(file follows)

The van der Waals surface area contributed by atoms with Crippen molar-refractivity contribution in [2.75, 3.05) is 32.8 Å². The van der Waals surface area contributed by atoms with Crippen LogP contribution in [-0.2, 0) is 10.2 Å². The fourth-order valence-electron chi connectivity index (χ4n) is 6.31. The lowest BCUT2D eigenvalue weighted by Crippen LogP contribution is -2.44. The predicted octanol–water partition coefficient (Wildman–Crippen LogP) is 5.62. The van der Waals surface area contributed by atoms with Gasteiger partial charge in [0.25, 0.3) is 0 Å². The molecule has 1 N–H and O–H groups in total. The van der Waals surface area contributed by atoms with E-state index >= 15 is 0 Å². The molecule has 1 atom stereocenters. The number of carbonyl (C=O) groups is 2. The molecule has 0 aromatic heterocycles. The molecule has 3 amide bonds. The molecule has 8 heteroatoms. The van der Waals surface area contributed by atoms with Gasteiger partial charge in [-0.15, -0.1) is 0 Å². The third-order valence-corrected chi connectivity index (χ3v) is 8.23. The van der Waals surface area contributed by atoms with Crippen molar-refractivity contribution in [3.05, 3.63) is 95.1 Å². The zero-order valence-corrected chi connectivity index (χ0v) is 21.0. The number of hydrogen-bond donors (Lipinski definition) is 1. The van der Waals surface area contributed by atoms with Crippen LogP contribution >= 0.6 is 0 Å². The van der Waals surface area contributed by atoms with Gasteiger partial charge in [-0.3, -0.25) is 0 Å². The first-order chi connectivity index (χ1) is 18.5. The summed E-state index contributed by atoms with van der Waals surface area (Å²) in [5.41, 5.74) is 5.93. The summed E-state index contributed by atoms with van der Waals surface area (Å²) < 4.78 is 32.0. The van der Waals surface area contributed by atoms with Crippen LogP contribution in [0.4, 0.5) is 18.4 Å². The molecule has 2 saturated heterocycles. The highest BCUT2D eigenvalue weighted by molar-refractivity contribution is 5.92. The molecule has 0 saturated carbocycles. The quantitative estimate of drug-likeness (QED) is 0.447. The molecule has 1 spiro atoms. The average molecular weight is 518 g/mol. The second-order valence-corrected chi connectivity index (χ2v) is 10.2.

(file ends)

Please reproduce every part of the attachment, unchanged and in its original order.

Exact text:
The van der Waals surface area contributed by atoms with Crippen molar-refractivity contribution in [2.75, 3.05) is 32.8 Å². The van der Waals surface area contributed by atoms with Crippen LogP contribution in [-0.2, 0) is 10.2 Å². The fourth-order valence-electron chi connectivity index (χ4n) is 6.31. The lowest BCUT2D eigenvalue weighted by Crippen LogP contribution is -2.44. The predicted octanol–water partition coefficient (Wildman–Crippen LogP) is 5.62. The van der Waals surface area contributed by atoms with Gasteiger partial charge in [0.25, 0.3) is 0 Å². The molecule has 1 N–H and O–H groups in total. The van der Waals surface area contributed by atoms with E-state index >= 15 is 0 Å². The molecule has 1 atom stereocenters. The number of carbonyl (C=O) groups is 2. The molecule has 0 aromatic heterocycles. The molecule has 3 amide bonds. The molecule has 8 heteroatoms. The van der Waals surface area contributed by atoms with Gasteiger partial charge in [-0.15, -0.1) is 0 Å². The third-order valence-corrected chi connectivity index (χ3v) is 8.23. The van der Waals surface area contributed by atoms with Crippen molar-refractivity contribution in [3.05, 3.63) is 95.1 Å². The zero-order valence-corrected chi connectivity index (χ0v) is 21.0. The number of hydrogen-bond donors (Lipinski definition) is 1. The van der Waals surface area contributed by atoms with Crippen LogP contribution >= 0.6 is 0 Å². The van der Waals surface area contributed by atoms with Gasteiger partial charge in [-0.3, -0.25) is 0 Å². The first-order chi connectivity index (χ1) is 18.5. The summed E-state index contributed by atoms with van der Waals surface area (Å²) in [5.41, 5.74) is 5.93. The summed E-state index contributed by atoms with van der Waals surface area (Å²) < 4.78 is 32.0. The van der Waals surface area contributed by atoms with Crippen LogP contribution in [0.4, 0.5) is 18.4 Å². The molecule has 2 saturated heterocycles. The highest BCUT2D eigenvalue weighted by molar-refractivity contribution is 5.92. The molecule has 0 saturated carbocycles. The quantitative estimate of drug-likeness (QED) is 0.447. The molecule has 1 spiro atoms. The average molecular weight is 518 g/mol. The second-order valence-corrected chi connectivity index (χ2v) is 10.2.